NEW YORK — Bernard Chaus Inc. continued to post improved earnings results despite lower revenues in the third quarter.

For the three months ended March 31, the firm’s net income jumped 19.4 percent to $2.1 million, or 7 cents a diluted share, from $1.8 million, or 6 cents, in the year-ago quarter. Gross profit and operating income also advanced at a double-digit pace, growing 11.3 percent to $10.4 million and 16.7 percent to $2.6 million, respectively. The firm trimmed 10.7 percent from costs of goods sold, to $30.6 million, but expanded selling, general and administrative expenses 9.7 percent, to $7.8 million, as it integrated its December acquisition of private label marketer S.L. Danielle.

Josephine Chaus, chairwoman and chief executive, noted in a statement thatgross margins had expanded to 25.3 percent of sales in the third quarter and to 26.3 percent for the nine months versus last year’s levels of 21.3 and 18.2 percent, respectively.

"Our focus for the fourth quarter is to continue our disciplined approach and deliver a profitable performance for the year," she said.

Top-line erosion persisted, however, as sales dropped 6 percent in the quarter to $41 million from $43.6 million in the year-ago period.

"Chaus’ improved profitability reflects our continued efforts to increase operating efficiencies, lower costs and reduce off-price sales," said Nick DiPaolo, vice chairman and chief operating officer, in a statement. "While this quarter included some expenses related to the integration of S.L. Danielle, we expect this business to provide a platform for future growth through expansion in the moderately priced private label marketplace."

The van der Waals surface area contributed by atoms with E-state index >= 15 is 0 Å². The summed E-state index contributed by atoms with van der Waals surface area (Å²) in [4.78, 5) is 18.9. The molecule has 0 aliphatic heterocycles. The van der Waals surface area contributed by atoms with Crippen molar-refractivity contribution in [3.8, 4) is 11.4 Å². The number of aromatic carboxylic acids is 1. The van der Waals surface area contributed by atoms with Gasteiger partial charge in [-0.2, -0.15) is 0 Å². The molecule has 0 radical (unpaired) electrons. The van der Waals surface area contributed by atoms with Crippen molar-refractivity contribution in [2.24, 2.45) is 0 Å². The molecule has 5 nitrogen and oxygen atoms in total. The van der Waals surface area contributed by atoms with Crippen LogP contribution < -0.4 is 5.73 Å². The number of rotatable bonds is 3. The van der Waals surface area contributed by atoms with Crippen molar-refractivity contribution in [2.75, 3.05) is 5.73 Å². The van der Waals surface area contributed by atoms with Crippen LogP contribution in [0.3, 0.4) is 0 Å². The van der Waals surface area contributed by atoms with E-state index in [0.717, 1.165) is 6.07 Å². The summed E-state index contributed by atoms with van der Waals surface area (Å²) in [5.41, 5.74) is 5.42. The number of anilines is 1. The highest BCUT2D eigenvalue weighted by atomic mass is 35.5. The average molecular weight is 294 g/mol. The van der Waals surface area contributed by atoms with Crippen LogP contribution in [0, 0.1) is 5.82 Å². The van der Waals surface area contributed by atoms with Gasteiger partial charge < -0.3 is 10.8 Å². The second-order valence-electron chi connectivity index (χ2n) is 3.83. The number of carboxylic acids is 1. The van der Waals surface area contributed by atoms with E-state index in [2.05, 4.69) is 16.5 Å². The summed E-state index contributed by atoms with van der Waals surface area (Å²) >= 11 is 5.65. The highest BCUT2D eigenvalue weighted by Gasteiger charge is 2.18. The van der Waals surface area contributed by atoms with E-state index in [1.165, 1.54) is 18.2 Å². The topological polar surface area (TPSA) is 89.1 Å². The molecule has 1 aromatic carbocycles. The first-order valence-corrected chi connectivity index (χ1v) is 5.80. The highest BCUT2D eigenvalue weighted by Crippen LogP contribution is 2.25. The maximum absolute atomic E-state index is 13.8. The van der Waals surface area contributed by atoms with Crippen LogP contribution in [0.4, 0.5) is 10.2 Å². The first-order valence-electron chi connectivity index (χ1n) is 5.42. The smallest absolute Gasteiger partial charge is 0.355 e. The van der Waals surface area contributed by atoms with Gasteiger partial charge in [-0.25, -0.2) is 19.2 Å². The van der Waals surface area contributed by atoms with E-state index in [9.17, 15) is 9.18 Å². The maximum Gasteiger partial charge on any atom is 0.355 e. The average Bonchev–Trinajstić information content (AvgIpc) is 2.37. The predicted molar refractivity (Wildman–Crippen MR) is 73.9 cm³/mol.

In an interview, DiPaolo noted that the period marked Chaus’ fifth consecutive quarter of profit increases and that he saw further opportunities for improved margins and profits in the quarters ahead.

He was less optimistic about sales, however. "Our inventories are under control and we’re not taking big inventory risks," he said. "We’re not being speculative about going out and chasing businesses until the atmosphere at retail indicates that we can do that with a likelihood of success."

Specifically, the department store channel continues "to be very difficult," he said. "The Chaus business is holding its own against competitors, but it’s our private label offerings that are performing best there, and one of the reasons we acquired Danielle was for private label growth opportunities in the department store channel and within the specialty stores."The drop-off in sales occurred despite the inclusion, for the first time, of Danielle’s revenues for the entire quarter. Although Chaus doesn’t break down results separately, DiPaolo allowed that the acquisition "has already contributed somewhat to earnings and to the top line, but it will be reflected in a greater way during the fiscal year beginning in July.

For the nine months, Chaus sent $4.2 million, or 16 cents a diluted share, to the bottom line, reversing a $4.2 million lost in the comparable period last year. Sales dropped 5.6 percent to $106.7 million from $113 million in fiscal 2002.

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